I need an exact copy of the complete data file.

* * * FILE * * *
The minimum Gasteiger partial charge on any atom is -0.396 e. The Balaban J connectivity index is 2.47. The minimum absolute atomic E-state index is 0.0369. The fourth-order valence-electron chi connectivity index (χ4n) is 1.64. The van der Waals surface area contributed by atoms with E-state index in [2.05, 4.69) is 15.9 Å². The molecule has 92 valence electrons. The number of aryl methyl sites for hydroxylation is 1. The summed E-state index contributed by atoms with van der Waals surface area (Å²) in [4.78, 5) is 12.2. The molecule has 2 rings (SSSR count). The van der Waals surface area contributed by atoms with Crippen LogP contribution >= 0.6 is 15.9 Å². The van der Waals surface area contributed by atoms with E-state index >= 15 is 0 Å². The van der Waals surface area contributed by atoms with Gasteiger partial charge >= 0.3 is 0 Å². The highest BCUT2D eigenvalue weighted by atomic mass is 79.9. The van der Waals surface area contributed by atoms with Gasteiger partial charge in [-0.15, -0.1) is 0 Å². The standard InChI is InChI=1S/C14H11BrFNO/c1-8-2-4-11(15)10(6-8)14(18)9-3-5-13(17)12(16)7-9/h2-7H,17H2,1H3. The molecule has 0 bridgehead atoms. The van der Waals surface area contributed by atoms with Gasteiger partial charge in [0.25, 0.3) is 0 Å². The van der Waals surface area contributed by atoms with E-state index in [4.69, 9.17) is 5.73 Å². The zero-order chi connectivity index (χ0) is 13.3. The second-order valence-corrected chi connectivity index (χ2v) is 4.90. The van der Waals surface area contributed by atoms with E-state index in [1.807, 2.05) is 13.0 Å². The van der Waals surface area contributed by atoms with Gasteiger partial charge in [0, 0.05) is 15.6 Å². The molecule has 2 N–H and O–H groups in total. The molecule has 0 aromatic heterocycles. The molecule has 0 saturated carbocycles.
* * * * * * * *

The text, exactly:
The minimum Gasteiger partial charge on any atom is -0.396 e. The Balaban J connectivity index is 2.47. The minimum absolute atomic E-state index is 0.0369. The fourth-order valence-electron chi connectivity index (χ4n) is 1.64. The van der Waals surface area contributed by atoms with E-state index in [2.05, 4.69) is 15.9 Å². The molecule has 92 valence electrons. The number of aryl methyl sites for hydroxylation is 1. The summed E-state index contributed by atoms with van der Waals surface area (Å²) in [4.78, 5) is 12.2. The molecule has 2 rings (SSSR count). The van der Waals surface area contributed by atoms with Crippen LogP contribution >= 0.6 is 15.9 Å². The van der Waals surface area contributed by atoms with E-state index >= 15 is 0 Å². The van der Waals surface area contributed by atoms with Gasteiger partial charge >= 0.3 is 0 Å². The highest BCUT2D eigenvalue weighted by atomic mass is 79.9. The van der Waals surface area contributed by atoms with Gasteiger partial charge in [-0.15, -0.1) is 0 Å². The standard InChI is InChI=1S/C14H11BrFNO/c1-8-2-4-11(15)10(6-8)14(18)9-3-5-13(17)12(16)7-9/h2-7H,17H2,1H3. The molecule has 0 bridgehead atoms. The van der Waals surface area contributed by atoms with Gasteiger partial charge in [0.25, 0.3) is 0 Å². The van der Waals surface area contributed by atoms with E-state index in [4.69, 9.17) is 5.73 Å². The zero-order chi connectivity index (χ0) is 13.3. The second-order valence-corrected chi connectivity index (χ2v) is 4.90. The van der Waals surface area contributed by atoms with E-state index in [1.807, 2.05) is 13.0 Å². The van der Waals surface area contributed by atoms with Gasteiger partial charge in [0, 0.05) is 15.6 Å². The molecule has 2 N–H and O–H groups in total. The molecule has 0 aromatic heterocycles. The molecule has 0 saturated carbocycles.